Iron Man has never enjoyed the star power or media exposure of his Marvel Comics pals like Spider-Man or the Hulk, but he's damn durable. Think about it: He has slugged it out for years in the comics and in the occasional animated TV appearance as if waiting for his time to shine. Well, that shining moment has arrived, and get ready to bask in the glare because the film is terrific. It is this year's new state-of-the Iron Man-art in summer blockbuster tech and one of the best superhero movies of the decade.
Director Jon Favreau has every rivet in place; with a fine script, solid production design and a winning cast that delivers the goods and never gets lost in the spectacle.
Leading the way is the inspired choice of Robert Downey Jr. as millionaire playboy-hero Tony Stark. He's the perfect actor to play a man caught between massive talent and harmful appetites. Stark's got a bit of George Clooney, a party hound who never met a sports car or a leggy woman he didn't want and astounding scientific talents equal to building about anything he can imagine. His choice to apply that genius to making weapons has never bothered him before; after all, it's made him rich and his late father patriotically helped win the big war by working on the Manhattan Project.
Then Stark's thoughtless ambivalence is abruptly shattered on a promotional tour in Afghanistan. His military convoy is destroyed with his own arms, and he's abducted by nasty terrorists who want him to build bigger and better killing machines. The assault leaves Stark with a chest full of shrapnel, and a jerry-rigged electromagnetic generator implanted to keep it from reaching his heart. With help from a fellow kidnapped scientist (Shaun Toub), he cooks up a crude suit of armor in a cave laboratory to help expand his world view and to blow the bad guys to kingdom come.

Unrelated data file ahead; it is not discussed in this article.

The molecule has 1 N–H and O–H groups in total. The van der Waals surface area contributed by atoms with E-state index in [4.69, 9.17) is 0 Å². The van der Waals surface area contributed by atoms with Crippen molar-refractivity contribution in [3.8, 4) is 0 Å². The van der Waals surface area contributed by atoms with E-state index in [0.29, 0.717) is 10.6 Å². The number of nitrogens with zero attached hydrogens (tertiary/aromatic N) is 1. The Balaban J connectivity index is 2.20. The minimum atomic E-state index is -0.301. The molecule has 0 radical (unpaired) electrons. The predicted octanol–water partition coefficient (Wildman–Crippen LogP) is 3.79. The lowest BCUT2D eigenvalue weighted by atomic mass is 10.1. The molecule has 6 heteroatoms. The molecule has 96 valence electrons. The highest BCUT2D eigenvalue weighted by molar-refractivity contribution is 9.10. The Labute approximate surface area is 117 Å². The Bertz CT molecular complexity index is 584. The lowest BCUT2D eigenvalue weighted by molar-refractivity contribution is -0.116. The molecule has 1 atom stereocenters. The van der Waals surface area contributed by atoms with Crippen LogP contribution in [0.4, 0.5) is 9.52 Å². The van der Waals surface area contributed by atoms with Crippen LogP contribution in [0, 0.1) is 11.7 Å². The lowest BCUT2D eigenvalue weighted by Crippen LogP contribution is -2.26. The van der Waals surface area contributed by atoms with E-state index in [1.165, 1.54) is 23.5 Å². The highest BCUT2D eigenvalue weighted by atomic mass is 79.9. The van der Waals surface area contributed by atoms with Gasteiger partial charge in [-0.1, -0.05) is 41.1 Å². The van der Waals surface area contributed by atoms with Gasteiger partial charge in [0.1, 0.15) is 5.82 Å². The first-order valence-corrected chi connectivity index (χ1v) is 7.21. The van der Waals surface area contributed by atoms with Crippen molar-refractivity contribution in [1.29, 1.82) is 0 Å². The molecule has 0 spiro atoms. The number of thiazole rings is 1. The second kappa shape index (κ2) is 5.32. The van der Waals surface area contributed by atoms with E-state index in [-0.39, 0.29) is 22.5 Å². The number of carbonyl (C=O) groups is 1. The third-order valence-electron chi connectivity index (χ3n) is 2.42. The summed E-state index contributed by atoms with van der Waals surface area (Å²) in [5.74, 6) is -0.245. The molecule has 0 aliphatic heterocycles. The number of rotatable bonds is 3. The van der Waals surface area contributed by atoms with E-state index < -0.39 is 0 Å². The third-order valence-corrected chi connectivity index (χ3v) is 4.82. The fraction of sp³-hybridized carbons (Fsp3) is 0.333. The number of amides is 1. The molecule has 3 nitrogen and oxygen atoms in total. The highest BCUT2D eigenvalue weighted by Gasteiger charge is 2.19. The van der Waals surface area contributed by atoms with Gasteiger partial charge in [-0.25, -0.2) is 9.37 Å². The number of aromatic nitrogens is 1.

Safely stateside, Stark's a changed man — much to the horror of his brooding bald business partner (Jeff Bridges) — and he announces that Stark Industries will no longer be building weapons. He begins taking a serious second look at his long-suffering assistant Pepper Potts (Gwyneth Paltrow), who might be the right gal to save what's left of his soul.
The rest of the plot pretty much follows the super-hero handbook: the shaky training sequences, learning to fly, the disbelieving friends and the last epic showdown with an overpowered enemy. The real joy of Iron Man is that all these familiar elements are handled with precision and not with ponderous sermonizing and operatic overemoting that has bogged down many other caped crusaders.
And everyone nails their parts. Paltrow makes her girl Friday smart and appealing; Terrence Howard is great as the put-upon sidekick; and Bridges seems to savor being cast against his mellow and magnanimous dude type, playing a venal capitalist rum amok. The key, of course, is Downey, who effortlessly conveys that his newfound sense of responsibility isn't going to stop him from having a good time, and in doing so, Iron Man makes saving the world look like fun again.
Corey Hall writes about film for Metro Times. Send comments to firstname.lastname@example.org.